latter would be the net winner. According to the College of Physicians,
      most resident medics cannot afford a house and still live in students’
      hostels, while priests not only have free “work” homes but also a
      multitude of privileges and extra revenues which are undeclared, untaxed
      and greatly profitable. Romania has more churches than schools and
      hospitals and churches continue to be built (take for example the
      Pharaonic construction of the National Cathedral, which costs EUR 120
      M). While the number of physicians has dropped to 39,000, clerical
      employees total over 55,000. This is the reality. The Patriarchy’s
      argument for the financing of religious denominations from the state
      budget is that the state owes the Church as a result of the
      secularization of the monasteries’ properties in 1863. However, is that
      a valid argument? This calls for a debate between historians, clerics
      and, last but not least, financial experts. It would be very useful for
      a financial expert to calculate how many times the Orthodox Church’s
      properties were paid back during the 150 years in which the state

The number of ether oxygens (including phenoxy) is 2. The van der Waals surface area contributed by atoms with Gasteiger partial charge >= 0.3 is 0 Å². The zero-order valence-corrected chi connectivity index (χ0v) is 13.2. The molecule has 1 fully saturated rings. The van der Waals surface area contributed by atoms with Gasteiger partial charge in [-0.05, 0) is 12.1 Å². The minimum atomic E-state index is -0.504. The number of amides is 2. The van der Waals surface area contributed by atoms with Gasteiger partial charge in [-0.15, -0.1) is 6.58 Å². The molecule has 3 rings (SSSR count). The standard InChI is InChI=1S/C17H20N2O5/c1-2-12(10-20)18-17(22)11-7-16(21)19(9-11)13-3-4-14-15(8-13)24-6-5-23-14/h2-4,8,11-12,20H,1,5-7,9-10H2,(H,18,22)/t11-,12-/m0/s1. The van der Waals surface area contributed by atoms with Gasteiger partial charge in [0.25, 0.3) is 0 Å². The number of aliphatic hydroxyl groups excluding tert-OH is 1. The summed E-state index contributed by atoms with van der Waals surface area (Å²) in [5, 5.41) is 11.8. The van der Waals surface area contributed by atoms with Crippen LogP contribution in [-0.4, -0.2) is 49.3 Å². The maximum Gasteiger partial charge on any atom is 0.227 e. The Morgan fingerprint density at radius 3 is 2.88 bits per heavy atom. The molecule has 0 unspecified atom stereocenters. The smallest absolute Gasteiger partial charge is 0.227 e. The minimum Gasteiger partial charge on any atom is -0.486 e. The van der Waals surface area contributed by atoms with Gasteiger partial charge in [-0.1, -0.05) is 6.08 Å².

financed the Church. In my opinion they were paid back at least several
      times their worth. Nevertheless, the Church claims that it has the right
      to be given the properties back in full in case the financing from
      public funds is dropped. It’s important to know that the measure adopted
      in 1863, four years after the Principalities united, was fundamental for
      the formation of the Romanian state, since one quarter of the country’s
      arable land belonged to monasteries that were under preponderantly Greek
      influence. These properties were generating annual revenues of
      approximately 7 million Francs, money that were taken abroad and that
      the Greek monks were spending without being held accountable by the